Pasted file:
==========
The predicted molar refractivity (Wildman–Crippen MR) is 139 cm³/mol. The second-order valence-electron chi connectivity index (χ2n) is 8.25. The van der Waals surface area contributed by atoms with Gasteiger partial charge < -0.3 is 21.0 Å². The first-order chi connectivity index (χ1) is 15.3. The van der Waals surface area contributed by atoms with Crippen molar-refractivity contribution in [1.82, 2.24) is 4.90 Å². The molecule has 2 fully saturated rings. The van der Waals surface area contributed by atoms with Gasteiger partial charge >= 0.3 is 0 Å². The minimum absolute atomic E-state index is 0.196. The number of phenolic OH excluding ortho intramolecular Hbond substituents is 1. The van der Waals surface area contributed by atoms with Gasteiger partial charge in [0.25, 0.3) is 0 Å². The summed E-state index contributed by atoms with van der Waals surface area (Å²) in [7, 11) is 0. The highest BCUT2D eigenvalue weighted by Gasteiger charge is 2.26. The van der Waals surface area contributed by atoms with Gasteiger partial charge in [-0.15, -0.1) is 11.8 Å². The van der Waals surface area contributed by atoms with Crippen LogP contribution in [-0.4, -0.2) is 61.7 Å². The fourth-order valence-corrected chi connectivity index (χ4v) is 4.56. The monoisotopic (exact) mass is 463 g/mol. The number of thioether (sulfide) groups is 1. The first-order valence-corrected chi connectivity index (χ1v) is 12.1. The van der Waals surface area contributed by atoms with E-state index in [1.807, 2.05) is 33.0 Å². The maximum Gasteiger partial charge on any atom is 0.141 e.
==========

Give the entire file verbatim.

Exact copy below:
The predicted molar refractivity (Wildman–Crippen MR) is 139 cm³/mol. The second-order valence-electron chi connectivity index (χ2n) is 8.25. The van der Waals surface area contributed by atoms with Gasteiger partial charge < -0.3 is 21.0 Å². The first-order chi connectivity index (χ1) is 15.3. The van der Waals surface area contributed by atoms with Crippen molar-refractivity contribution in [1.82, 2.24) is 4.90 Å². The molecule has 2 fully saturated rings. The van der Waals surface area contributed by atoms with Gasteiger partial charge >= 0.3 is 0 Å². The minimum absolute atomic E-state index is 0.196. The number of phenolic OH excluding ortho intramolecular Hbond substituents is 1. The van der Waals surface area contributed by atoms with Gasteiger partial charge in [0.25, 0.3) is 0 Å². The summed E-state index contributed by atoms with van der Waals surface area (Å²) in [7, 11) is 0. The highest BCUT2D eigenvalue weighted by Gasteiger charge is 2.26. The van der Waals surface area contributed by atoms with Gasteiger partial charge in [-0.15, -0.1) is 11.8 Å². The van der Waals surface area contributed by atoms with Crippen LogP contribution in [-0.4, -0.2) is 61.7 Å². The fourth-order valence-corrected chi connectivity index (χ4v) is 4.56. The monoisotopic (exact) mass is 463 g/mol. The number of thioether (sulfide) groups is 1. The first-order valence-corrected chi connectivity index (χ1v) is 12.1. The van der Waals surface area contributed by atoms with E-state index in [1.807, 2.05) is 33.0 Å². The maximum Gasteiger partial charge on any atom is 0.141 e.